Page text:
From Noriko Dethlefs’ In His Strength (p53)
“It is rare that killers are brought to justice here [in Afghanistan], but in the case of a colleague – whose cousin was shot dead for not releasing some office documents – members of the family are taking the law into their own hands. When I spoke to them about forgiveness, they agreed to forgive after they found the killer and put him to death. It is a matter of honour”
And when you stand praying, if you hold anything against anyone, forgive them, so that your Father in heaven may forgive you your sins.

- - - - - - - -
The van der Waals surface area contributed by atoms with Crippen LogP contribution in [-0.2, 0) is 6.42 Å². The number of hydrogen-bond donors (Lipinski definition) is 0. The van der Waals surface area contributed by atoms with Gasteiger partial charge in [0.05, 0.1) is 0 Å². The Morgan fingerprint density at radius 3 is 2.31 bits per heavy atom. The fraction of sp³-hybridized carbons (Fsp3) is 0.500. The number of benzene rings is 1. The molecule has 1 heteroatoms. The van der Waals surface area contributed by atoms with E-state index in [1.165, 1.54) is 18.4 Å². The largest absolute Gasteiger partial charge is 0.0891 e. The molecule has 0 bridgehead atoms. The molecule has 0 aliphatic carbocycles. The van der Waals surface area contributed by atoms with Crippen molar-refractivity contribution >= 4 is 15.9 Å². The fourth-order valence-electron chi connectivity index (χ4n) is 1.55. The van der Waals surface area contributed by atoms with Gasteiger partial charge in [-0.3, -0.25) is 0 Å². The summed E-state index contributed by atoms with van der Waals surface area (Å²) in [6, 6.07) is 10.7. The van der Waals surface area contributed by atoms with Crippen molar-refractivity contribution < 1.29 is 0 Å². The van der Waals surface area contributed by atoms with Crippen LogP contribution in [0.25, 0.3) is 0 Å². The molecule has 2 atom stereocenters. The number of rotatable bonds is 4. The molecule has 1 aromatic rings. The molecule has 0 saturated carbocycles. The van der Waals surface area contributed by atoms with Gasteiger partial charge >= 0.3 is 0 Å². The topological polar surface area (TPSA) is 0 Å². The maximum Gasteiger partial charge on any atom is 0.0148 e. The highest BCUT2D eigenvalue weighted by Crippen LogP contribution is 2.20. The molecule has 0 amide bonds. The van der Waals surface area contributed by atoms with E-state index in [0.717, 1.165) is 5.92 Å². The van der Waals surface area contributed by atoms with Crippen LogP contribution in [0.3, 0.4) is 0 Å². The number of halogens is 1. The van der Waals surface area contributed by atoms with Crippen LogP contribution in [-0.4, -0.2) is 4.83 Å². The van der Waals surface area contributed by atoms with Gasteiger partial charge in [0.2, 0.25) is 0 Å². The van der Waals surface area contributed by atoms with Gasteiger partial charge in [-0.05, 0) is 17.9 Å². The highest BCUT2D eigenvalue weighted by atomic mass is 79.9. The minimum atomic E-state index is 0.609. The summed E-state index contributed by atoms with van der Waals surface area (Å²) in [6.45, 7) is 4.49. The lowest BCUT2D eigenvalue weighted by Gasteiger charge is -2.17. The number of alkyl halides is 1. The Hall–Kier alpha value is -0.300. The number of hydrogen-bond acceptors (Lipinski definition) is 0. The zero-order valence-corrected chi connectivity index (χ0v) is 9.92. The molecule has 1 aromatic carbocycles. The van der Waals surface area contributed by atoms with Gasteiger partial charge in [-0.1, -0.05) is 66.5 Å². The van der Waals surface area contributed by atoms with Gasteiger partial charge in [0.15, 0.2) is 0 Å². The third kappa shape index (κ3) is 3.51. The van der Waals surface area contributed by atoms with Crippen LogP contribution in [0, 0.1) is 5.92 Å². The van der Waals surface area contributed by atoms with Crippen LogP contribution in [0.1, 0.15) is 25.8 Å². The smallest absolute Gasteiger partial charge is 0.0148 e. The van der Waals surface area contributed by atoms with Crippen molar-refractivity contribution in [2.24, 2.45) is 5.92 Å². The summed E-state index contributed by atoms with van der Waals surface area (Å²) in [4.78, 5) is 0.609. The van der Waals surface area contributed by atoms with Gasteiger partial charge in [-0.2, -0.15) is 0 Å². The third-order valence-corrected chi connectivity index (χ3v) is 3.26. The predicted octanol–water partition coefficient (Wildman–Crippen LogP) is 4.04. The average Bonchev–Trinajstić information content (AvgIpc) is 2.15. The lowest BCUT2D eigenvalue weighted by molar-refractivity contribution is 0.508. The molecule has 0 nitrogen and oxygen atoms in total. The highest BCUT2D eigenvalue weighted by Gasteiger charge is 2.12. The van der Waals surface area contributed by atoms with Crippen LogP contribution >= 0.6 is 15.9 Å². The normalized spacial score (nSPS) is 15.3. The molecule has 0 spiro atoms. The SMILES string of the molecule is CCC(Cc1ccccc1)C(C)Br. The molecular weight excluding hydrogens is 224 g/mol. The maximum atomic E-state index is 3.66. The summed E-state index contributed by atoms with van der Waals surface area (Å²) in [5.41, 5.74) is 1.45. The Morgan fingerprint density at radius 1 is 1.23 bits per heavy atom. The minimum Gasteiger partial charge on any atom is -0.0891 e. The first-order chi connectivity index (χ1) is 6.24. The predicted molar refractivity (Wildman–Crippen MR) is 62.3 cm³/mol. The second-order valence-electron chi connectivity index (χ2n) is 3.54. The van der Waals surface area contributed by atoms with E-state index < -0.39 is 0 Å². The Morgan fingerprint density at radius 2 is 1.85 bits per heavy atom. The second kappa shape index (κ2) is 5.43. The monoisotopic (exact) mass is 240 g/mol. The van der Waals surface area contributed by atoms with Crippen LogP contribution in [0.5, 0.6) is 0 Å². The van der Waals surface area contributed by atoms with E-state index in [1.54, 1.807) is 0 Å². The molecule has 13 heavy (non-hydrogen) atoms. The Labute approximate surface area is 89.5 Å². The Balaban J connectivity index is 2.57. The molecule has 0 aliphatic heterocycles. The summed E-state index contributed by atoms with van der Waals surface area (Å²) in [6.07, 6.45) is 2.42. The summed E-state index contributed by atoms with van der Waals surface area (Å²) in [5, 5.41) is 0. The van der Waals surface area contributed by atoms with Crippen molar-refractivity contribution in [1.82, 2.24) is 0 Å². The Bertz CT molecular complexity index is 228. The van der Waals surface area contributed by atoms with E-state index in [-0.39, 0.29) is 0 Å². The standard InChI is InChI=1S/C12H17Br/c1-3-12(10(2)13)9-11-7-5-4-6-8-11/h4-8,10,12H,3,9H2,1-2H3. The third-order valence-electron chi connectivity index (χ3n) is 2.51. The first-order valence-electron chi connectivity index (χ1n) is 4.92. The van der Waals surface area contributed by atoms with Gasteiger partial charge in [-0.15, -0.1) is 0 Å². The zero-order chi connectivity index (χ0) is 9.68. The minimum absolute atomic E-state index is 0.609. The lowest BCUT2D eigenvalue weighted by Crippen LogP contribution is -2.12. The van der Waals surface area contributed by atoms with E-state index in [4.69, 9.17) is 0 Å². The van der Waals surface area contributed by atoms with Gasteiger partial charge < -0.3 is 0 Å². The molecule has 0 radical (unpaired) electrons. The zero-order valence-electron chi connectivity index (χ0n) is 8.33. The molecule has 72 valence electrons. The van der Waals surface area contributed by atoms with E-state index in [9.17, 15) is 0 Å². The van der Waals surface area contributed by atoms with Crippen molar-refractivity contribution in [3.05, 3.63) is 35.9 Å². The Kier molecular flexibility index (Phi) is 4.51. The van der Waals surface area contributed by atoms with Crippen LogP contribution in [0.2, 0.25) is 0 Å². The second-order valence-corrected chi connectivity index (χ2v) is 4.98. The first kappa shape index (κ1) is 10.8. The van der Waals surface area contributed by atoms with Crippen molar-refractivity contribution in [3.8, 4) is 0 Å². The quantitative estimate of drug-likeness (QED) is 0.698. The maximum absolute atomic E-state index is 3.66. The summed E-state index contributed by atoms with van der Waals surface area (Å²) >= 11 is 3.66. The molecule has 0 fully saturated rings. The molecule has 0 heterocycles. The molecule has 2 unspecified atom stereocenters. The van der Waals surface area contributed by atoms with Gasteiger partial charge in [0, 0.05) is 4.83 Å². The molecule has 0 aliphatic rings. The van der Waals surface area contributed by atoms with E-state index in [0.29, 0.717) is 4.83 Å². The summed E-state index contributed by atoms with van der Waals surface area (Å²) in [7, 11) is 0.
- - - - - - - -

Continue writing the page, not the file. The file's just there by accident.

Forgive, and you will be forgiven.
if you do not forgive others their sins, your Father will not forgive your sins
The above quotes present interesting contrasts in attitudes to forgiveness. The resulting outcomes are also significantly different.
What is REAL forgiveness? Something we apply AFTER punishing someone for perceived wrongs? Or something we apply despite being wronged?
What do we think is more important?
Maintaining our personal sense of honour – or being eligible for God’s forgiveness?